Archive for the ‘Professionalism’ Category

Are you taking care of your support staff?

January 29, 2009 | Professionalism | RSS 2.0

There’s a tendency for some in the military (espcially those in the combat arms like infantry or armor) to refer to support personnel (like finance or supply) as REMFs (Rear-Echelon Mother F*****rs). 

In case you couldn’t tell, it’s usually a term of derision.  The infantry volunteered to go kill the bad guys, and for some reason many feel the need to look down on those who volunteered to deliver the bullets.

If there’s one thing I learned on deployment, it’s take care of your supply guy (or girl)!  Similar to the old TV show M*A*S*H, where Radar O’Reilly worked magic to get items that the unit needed, my supply sergeant was a magician at working in (and when necessary around) the proper channels to get the equipment we needed to perform the mission.

Fast-forward to my high school – I’d have to say that most of our staff is pretty professional about things like this, but I still run into a few who treat our secretaries, custodians, aides, etc. like dirt.

That’s the wrong answer!  Those folks exist to make our jobs easier.  Imagine having to clean your classroom every day, or stuff envelopes every time a mailing is going out.   What would happend to your job satisfaction if you had to refinish the floors in the summer and shovel the walks in the winter?

A few years ago one of our students organized “Custodian Appreciation Day.”  It’s kinda sad that a student had to do it – I don’t think it ever honestly occured to any of the adults. 

Now I make it a point to have little Christmas gifts for the support folks, to give them a heartfelt “thank you” when they do their job.  Living alone, I often have leftovers when I try a new recipe.  If it’s feasible, I bring some in to share with these women and men who make my job that much easier.

What are you doing to take care of your REM…er, your support staff?


Give credit where credit is due

December 28, 2008 | Professionalism | RSS 2.0

“Credit for success belongs to everyone. Credit for failure belongs to the senior man present.”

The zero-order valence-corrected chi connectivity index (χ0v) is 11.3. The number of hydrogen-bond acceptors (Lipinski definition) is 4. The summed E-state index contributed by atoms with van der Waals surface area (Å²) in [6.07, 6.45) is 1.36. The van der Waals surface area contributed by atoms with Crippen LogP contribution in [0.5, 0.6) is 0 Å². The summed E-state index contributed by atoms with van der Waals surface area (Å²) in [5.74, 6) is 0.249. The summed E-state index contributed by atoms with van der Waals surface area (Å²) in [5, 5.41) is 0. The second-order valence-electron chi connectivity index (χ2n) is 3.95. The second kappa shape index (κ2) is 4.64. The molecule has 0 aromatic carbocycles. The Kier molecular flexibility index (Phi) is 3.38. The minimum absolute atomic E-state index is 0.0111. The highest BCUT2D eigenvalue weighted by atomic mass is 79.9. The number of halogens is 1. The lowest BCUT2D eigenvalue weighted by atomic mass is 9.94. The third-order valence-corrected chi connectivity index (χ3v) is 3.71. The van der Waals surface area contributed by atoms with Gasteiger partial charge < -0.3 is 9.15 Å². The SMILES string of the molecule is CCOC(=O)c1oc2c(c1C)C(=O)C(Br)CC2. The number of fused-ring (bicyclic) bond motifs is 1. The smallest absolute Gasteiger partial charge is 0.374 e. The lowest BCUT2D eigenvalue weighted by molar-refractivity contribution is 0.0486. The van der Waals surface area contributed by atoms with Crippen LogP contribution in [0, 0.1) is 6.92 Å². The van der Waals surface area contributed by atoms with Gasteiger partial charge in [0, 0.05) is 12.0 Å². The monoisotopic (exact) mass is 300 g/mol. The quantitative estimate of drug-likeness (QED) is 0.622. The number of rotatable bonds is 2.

Always Forward Principles of Command Philosophy
(1st Battalion, 34th Infantry Regiment)

I heard it said when I was a student, and I heard it come out of my mouth as a teacher…something along the lines of “I taught this (twice!) and most of the class still failed the test!”

It took me awhile to realize that if that’s the case, I didn’t actually teach the material.  I may have presented it, I may have come up with great lesson plans, but in the end if learning didn’t occur, then neither did teaching…and teaching is my responsibility.

Just like most privates are going to find ways to get themselves into trouble without good NCO supervision, most students are going to have (to them) more important things to deal with than school.  It’s our job to find ways over, around, and through those obstacles to make sure that learning occurs.

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Be Apolitical (at least officially)

December 27, 2008 | Professionalism | RSS 2.0

OK – this is a little late, but I’m not waiting four years until the next election to talk about this.  Service members aren’t supposed to be political, at least not in their official capacity.  Sure, we would talk politics while eating or cleaning weapons, but you would never hear an NCO or officer telling people under his command who to vote for.  We weren’t even supposed to show up at a political rally in uniform, lest we give the appearance that the military was endorsing a certain candidate.

Teachers should be the same way.

Of course an election is an important time for teachers to discuss our political system and the related concepts.  I’m even ok with teachers responding individually to questions about why they are voting they way they do.  But what this woman does is ridiculously over the line.  In situations of opinion, students should feel free to voice theirs without being told essentially that they are idiots.

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